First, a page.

Here is the same picture using the cartoon effects on Befunky:



This is one of the cartoon effects. Each effects has a sliding bar that allows you to control the intensity of each effect, to make it more abstract, or more detailed.













Here's another cartoon effect. The free version gives you some basic effects; if you want more effects, you can pay to unlock the premium effects.












The Underpainting effect on Befunky renders a nice cartoony-like look, but I needed it in black and white...















voila!













Here's the other Underpainting effect




















Here's the cartoon version using Cartoon Photo, which does not have as many options as Befunky

























...and here is the version from Cartoonize




























Cartoonize also has some funky effects, such as creating a reflection in water effect.











I like Befunky the best, because it has the most options for customizing your photos, but try them all out for some fun effects on your pictures!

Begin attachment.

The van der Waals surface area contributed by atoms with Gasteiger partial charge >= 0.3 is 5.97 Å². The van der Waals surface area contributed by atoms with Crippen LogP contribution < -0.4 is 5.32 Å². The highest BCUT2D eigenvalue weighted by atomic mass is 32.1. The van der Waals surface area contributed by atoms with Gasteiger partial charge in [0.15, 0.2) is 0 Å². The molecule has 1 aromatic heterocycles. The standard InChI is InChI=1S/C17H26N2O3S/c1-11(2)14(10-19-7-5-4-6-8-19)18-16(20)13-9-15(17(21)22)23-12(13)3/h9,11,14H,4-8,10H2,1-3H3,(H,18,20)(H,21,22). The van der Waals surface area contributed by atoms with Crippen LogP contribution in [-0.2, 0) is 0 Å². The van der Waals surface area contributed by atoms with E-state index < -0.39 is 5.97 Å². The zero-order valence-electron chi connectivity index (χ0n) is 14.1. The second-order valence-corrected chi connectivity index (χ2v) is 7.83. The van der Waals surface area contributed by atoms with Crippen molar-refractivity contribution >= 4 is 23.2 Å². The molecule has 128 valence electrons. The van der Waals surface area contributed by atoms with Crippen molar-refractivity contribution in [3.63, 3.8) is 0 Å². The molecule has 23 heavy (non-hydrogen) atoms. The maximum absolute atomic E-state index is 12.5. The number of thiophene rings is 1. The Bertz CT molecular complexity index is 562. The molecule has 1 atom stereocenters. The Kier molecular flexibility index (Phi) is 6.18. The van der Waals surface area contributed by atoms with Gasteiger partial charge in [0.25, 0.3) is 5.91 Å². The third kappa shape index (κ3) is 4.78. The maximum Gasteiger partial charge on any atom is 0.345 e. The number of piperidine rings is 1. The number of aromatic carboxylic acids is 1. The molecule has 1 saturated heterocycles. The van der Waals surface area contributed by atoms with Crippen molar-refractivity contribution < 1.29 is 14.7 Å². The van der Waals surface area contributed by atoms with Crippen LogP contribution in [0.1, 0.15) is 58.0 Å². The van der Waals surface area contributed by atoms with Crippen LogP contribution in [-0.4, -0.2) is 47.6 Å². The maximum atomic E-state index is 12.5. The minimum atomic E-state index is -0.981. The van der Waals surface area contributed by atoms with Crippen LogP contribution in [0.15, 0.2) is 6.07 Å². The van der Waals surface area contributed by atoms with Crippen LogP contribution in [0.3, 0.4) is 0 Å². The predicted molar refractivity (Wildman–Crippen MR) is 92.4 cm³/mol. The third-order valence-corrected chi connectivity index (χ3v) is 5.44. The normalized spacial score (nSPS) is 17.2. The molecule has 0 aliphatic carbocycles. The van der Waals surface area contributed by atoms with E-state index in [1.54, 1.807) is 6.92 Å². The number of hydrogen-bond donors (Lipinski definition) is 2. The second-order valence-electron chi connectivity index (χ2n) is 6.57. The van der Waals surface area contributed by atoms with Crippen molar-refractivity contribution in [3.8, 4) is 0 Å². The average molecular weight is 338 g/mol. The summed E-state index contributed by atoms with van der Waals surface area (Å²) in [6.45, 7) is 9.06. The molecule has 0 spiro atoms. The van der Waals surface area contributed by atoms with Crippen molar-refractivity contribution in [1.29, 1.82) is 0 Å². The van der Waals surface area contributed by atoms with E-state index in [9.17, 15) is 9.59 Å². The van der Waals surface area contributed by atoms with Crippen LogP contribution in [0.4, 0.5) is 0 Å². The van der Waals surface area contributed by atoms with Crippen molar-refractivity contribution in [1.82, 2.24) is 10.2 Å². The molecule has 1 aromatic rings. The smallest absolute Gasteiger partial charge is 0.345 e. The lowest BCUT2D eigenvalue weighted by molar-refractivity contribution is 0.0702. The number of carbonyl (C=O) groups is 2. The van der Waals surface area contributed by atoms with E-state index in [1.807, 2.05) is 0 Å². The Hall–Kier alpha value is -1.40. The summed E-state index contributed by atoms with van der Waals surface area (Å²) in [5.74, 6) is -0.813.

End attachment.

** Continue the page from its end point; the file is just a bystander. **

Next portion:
Befunky


Cartoonize


Pho.to











Jan 12, 2012

Obama Administration Defends Recording of Police

In an encouraging development, the Obama administration has come out in support of a citizen suing the Baltimore police department for violating his first, fourth and fourteenth amendments. In the federal lawsuit, Christopher Sharp complains that Baltimore police confiscated his cell phone as he was recording them beating his friend before arresting her. When his cell phone was returned, all of the images and video files on it had been deleted. The Baltimore police have been particularly hostile to citizens' attempts to record their conduct, it turns out.